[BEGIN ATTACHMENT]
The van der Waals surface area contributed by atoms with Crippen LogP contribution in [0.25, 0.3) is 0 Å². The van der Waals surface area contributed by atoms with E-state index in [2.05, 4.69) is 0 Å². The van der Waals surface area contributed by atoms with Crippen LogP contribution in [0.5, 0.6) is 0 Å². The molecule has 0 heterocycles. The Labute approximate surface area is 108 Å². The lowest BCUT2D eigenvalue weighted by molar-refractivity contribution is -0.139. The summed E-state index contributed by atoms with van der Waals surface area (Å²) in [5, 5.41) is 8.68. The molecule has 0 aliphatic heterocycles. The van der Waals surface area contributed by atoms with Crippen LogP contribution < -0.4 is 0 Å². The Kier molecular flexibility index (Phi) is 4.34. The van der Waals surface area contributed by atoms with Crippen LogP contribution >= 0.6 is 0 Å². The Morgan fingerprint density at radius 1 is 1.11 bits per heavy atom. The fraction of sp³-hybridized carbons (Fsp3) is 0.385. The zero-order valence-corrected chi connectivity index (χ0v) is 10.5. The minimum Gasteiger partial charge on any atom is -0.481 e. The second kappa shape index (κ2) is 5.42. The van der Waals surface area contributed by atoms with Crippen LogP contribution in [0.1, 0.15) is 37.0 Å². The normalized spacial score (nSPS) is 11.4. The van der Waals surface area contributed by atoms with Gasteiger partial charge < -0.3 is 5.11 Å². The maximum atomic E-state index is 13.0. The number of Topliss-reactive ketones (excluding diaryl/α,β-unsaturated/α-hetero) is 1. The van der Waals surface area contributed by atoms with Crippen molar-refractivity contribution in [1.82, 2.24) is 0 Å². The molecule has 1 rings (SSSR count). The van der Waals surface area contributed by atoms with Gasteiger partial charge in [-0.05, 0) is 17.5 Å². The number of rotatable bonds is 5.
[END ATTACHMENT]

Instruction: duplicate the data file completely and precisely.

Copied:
The van der Waals surface area contributed by atoms with Crippen LogP contribution in [0.25, 0.3) is 0 Å². The van der Waals surface area contributed by atoms with E-state index in [2.05, 4.69) is 0 Å². The van der Waals surface area contributed by atoms with Crippen LogP contribution in [0.5, 0.6) is 0 Å². The molecule has 0 heterocycles. The Labute approximate surface area is 108 Å². The lowest BCUT2D eigenvalue weighted by molar-refractivity contribution is -0.139. The summed E-state index contributed by atoms with van der Waals surface area (Å²) in [5, 5.41) is 8.68. The molecule has 0 aliphatic heterocycles. The van der Waals surface area contributed by atoms with Crippen LogP contribution < -0.4 is 0 Å². The Kier molecular flexibility index (Phi) is 4.34. The van der Waals surface area contributed by atoms with Crippen LogP contribution >= 0.6 is 0 Å². The Morgan fingerprint density at radius 1 is 1.11 bits per heavy atom. The fraction of sp³-hybridized carbons (Fsp3) is 0.385. The zero-order valence-corrected chi connectivity index (χ0v) is 10.5. The minimum Gasteiger partial charge on any atom is -0.481 e. The second kappa shape index (κ2) is 5.42. The van der Waals surface area contributed by atoms with Crippen LogP contribution in [0.1, 0.15) is 37.0 Å². The normalized spacial score (nSPS) is 11.4. The van der Waals surface area contributed by atoms with Gasteiger partial charge < -0.3 is 5.11 Å². The maximum atomic E-state index is 13.0. The number of Topliss-reactive ketones (excluding diaryl/α,β-unsaturated/α-hetero) is 1. The van der Waals surface area contributed by atoms with Crippen molar-refractivity contribution in [1.82, 2.24) is 0 Å². The molecule has 1 rings (SSSR count). The van der Waals surface area contributed by atoms with Gasteiger partial charge in [-0.05, 0) is 17.5 Å². The number of rotatable bonds is 5.